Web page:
The rumor mill which has Josh Donaldson traded by the Jays makes sense. It also makes sense for the New York Mets going in high and hard.

Attention Mets fans: ESPN’s Jerry Crasnick is among those saying that the Toronto Blue Jays are willing to part with their franchise player and the face of their franchise, Josh Donaldson. If there’s any inkling of truth to it, general manager Sandy Alderson needs to be on the phone all day, every day, anteing up to get him while the gettin’s good.

When you look at the projected starting lineup for the New York Mets in 2018, the most striking question is where did all the power go and who is coming in as replacements? Well, we know where it went in the form of a salary dump last summer when Alderson unloaded Curtis Granderson to the Dodgers, Jay Bruce to the Indians, and Lucas Duda to the Tampa Bay Rays, all for what amounts to a bag of peanuts.

The next most striking aspect of the Mets lineup is that they lack a major league third baseman. Unless, of course, David Wright experiences a miracle cure for his persistent back and neck injuries over the winter. Let’s be real, though. The starting third baseman when the Mets play the Cardinals to open the 2018 season will likely be Wilmer Flores, given the injury suffered by T.J. Rivera last September and the likelihood he won’t be ready for Opening Day. In past auditions at third base, Flores has displayed flaws defensively but has performed well offensively.

Wright is projected by Baseball-Reference to hit .250 with eight home runs and 22 RBI in only 225 plate appearances tracing back to his past inability to stay on the field. Flores, who’s never had a problem offensively, is projected higher with a .267 average to go with 18 HR and 56 RBIs in slightly more than 400 plate appearances.

Compare those stats to Player X whose projected stats according to the same source are .276, 29 HR, 78 RBI and a .378 on-base percentage. Oh, he’s also a three-time All-Star, and he won the MVP award in the American League in 2015.

Player X is, of course, Josh DonaldsonMichael Grange, writing for, reports the stars are lining up for the Toronto Blue Jays to make Donaldson available this winter when his value is highest, rather than wait to deal him at the deadline in July.

For the Mets and Blue Jays, the time is now

For the Blue Jays, if they ever intend to deal Donaldson, the time is now, when teams like the Mets are still searching to fill holes in their lineup.

Much like Joey Votto with the Reds, whose team will lose again next season with or without him, the same can be said of the Blue Jays and Donaldson. All the Jays need to think about is the impact on their fanbase if they trade their most popular player. However, the Mets are still here 35 years after trading future Hall of Famer, Tom Seaver, to the Reds in 1977.

For the Mets, it should be a no-brainer to pursue Donaldson – yesterday! At 31, Donaldson is in his final year of arbitration before he becomes a free agent in 2019. His 2017 salary of $17 million, while not outrageous for a player of his caliber, might represent a challenge for the Wilpon Brothers. It shouldn’t though, not if the Mets as advertised genuinely consider themselves a team who will be in the hunt for a spot in the playoffs.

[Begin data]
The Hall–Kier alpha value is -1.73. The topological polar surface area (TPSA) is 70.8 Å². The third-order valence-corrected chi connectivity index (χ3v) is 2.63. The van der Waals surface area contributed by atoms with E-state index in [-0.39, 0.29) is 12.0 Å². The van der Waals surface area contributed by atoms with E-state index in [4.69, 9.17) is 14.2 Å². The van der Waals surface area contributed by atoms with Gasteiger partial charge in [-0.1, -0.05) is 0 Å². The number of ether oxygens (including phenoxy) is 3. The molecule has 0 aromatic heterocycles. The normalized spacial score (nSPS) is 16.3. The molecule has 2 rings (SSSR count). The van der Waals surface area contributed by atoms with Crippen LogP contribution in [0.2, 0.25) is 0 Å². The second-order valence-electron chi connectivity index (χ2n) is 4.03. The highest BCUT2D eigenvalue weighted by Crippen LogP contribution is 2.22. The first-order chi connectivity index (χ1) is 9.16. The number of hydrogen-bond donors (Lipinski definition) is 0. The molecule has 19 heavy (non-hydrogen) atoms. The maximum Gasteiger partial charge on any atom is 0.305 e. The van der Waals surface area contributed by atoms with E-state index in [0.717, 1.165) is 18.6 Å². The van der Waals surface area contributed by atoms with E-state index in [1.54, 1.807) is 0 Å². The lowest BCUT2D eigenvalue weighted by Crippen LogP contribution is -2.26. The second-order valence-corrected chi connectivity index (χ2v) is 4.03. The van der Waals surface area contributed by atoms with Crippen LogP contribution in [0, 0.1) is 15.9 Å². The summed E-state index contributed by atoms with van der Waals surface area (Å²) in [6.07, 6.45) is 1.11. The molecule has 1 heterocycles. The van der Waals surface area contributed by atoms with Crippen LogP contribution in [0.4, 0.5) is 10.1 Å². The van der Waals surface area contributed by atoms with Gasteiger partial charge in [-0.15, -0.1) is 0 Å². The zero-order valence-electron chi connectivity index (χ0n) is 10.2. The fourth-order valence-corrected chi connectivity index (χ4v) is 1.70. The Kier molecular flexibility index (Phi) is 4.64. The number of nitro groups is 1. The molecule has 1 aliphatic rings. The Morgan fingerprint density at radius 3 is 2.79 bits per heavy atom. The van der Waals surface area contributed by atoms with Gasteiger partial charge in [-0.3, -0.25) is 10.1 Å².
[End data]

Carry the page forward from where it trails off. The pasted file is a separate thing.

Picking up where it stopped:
The other side of the coin is what do the Mets have that the Blue Jays might want? The quick answer is easy – pitching. The who part of it though is trickier and risky for both teams.

Would the Blue Jays, for instance, settle for a deal with one or two prospects that lands Matt Harvey in Toronto where he, like Donaldson, will play his final season before entering free agency? Or, will the Jays want someone included who is younger like Steven Matz, and who despite an injury-plagued career to date, has an escalating upside if he can learn to pitch through pain occasionally?

The overriding fact remains that besides Yoenis Cespedes and Michael Conforto, the Mets have no power in their lineup. Add to that the uncertainty associated with Cespedes and his willingness to play like Yoenis Cespedes day in and day out, plus the ability of Conforto to bounce back from his season-ending injury sooner rather than later, and it becomes clear the Mets need at least one more power bat.

If the Blue Jays do put Donaldson out there, it’s likely they’ll move fast and furiously to close a trade. The logic being it’s better to give their fanbase the entire winter to process the loss of Donaldson while showcasing the newest members of the team over the same period.

The Fred and Jeff Show: Act 137, Scene 72

The trouble with that is this: Sandy Alderson is not Brian Cashman, and he tends to move cautiously before he does anything. Plus, he needs to convince the Wilpons, Fred and Jeff, to dig into their stingy pockets before he even picks up his iPhone.

A deal for Donaldson is not likely to make or break the Mets in 2018. It would be a signal, however, to the team’s fanbase they are serious about improving for the upcoming season. Also, it would give the organization a chance to steal the back pages of New York newspapers and conversation on talk-radio from the Yankees for a few days.

Which, in turn, could prompt a boost in ticket sales, which remains the most prominent factor when a team creates a bottom line for the season. The proverbial caveat, though, is still the fact you need to spend money to make money in business. Jeff and Fred, it’s your move.

A fan of the Yankees for more than a half-century, the sport of baseball and writing about it is my passion. Formerly a staff writer for Empire Writes Back, Call To The Pen, and Yanks Go Yard, this opportunity with Elite Sports NY is what I have been looking for. I also have my own website titled Reflections On New York Baseball. My day job is teaching inmates at a New York State prison. Happily married with five grandchildren. Living in Catskill, New York.